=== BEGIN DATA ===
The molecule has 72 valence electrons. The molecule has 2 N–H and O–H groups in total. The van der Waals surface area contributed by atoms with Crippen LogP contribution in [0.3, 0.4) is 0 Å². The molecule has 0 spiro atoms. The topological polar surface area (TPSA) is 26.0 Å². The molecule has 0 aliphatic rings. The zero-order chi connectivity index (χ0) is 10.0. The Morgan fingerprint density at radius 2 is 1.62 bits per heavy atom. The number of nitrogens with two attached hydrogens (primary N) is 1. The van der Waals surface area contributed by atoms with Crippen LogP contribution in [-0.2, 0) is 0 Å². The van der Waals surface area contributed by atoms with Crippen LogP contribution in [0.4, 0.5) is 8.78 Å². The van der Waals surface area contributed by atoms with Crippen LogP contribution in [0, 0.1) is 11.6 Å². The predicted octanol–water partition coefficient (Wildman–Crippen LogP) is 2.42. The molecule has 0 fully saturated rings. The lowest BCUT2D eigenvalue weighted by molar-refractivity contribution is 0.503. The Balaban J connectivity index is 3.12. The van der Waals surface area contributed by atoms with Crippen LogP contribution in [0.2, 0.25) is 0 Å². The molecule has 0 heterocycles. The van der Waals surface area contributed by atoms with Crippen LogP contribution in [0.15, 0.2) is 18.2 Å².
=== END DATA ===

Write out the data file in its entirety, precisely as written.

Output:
The molecule has 72 valence electrons. The molecule has 2 N–H and O–H groups in total. The van der Waals surface area contributed by atoms with Crippen LogP contribution in [0.3, 0.4) is 0 Å². The molecule has 0 spiro atoms. The topological polar surface area (TPSA) is 26.0 Å². The molecule has 0 aliphatic rings. The zero-order chi connectivity index (χ0) is 10.0. The Morgan fingerprint density at radius 2 is 1.62 bits per heavy atom. The number of nitrogens with two attached hydrogens (primary N) is 1. The van der Waals surface area contributed by atoms with Crippen LogP contribution in [-0.2, 0) is 0 Å². The van der Waals surface area contributed by atoms with Crippen LogP contribution in [0.4, 0.5) is 8.78 Å². The van der Waals surface area contributed by atoms with Crippen LogP contribution in [0, 0.1) is 11.6 Å². The predicted octanol–water partition coefficient (Wildman–Crippen LogP) is 2.42. The molecule has 0 fully saturated rings. The lowest BCUT2D eigenvalue weighted by molar-refractivity contribution is 0.503. The Balaban J connectivity index is 3.12. The van der Waals surface area contributed by atoms with Crippen LogP contribution in [0.2, 0.25) is 0 Å². The molecule has 0 heterocycles. The van der Waals surface area contributed by atoms with Crippen LogP contribution in [0.15, 0.2) is 18.2 Å².